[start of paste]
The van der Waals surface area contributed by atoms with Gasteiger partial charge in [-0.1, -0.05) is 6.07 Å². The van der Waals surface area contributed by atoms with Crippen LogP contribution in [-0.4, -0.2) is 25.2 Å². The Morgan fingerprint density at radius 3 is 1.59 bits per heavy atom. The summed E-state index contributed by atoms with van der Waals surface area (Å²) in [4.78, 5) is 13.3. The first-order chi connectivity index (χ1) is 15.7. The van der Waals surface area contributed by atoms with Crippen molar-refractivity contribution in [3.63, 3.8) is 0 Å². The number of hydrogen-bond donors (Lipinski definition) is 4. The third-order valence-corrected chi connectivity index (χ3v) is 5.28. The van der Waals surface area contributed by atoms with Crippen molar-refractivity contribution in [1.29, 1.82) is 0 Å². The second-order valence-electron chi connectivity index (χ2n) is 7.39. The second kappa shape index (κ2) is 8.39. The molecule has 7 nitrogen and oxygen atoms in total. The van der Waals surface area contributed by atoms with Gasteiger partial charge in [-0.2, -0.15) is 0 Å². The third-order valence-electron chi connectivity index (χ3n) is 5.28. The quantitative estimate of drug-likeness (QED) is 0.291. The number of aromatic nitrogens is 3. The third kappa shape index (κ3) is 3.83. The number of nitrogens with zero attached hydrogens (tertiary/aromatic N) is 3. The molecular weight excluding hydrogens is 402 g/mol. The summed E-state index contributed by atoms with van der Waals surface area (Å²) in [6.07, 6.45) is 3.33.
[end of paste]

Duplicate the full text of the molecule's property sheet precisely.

The van der Waals surface area contributed by atoms with Gasteiger partial charge in [-0.1, -0.05) is 6.07 Å². The van der Waals surface area contributed by atoms with Crippen LogP contribution in [-0.4, -0.2) is 25.2 Å². The Morgan fingerprint density at radius 3 is 1.59 bits per heavy atom. The summed E-state index contributed by atoms with van der Waals surface area (Å²) in [4.78, 5) is 13.3. The first-order chi connectivity index (χ1) is 15.7. The van der Waals surface area contributed by atoms with Crippen molar-refractivity contribution in [3.63, 3.8) is 0 Å². The number of hydrogen-bond donors (Lipinski definition) is 4. The third-order valence-corrected chi connectivity index (χ3v) is 5.28. The van der Waals surface area contributed by atoms with Crippen molar-refractivity contribution in [1.29, 1.82) is 0 Å². The second-order valence-electron chi connectivity index (χ2n) is 7.39. The second kappa shape index (κ2) is 8.39. The molecule has 7 nitrogen and oxygen atoms in total. The van der Waals surface area contributed by atoms with Gasteiger partial charge in [-0.2, -0.15) is 0 Å². The third-order valence-electron chi connectivity index (χ3n) is 5.28. The quantitative estimate of drug-likeness (QED) is 0.291. The number of aromatic nitrogens is 3. The third kappa shape index (κ3) is 3.83. The number of nitrogens with zero attached hydrogens (tertiary/aromatic N) is 3. The molecular weight excluding hydrogens is 402 g/mol. The summed E-state index contributed by atoms with van der Waals surface area (Å²) in [6.07, 6.45) is 3.33.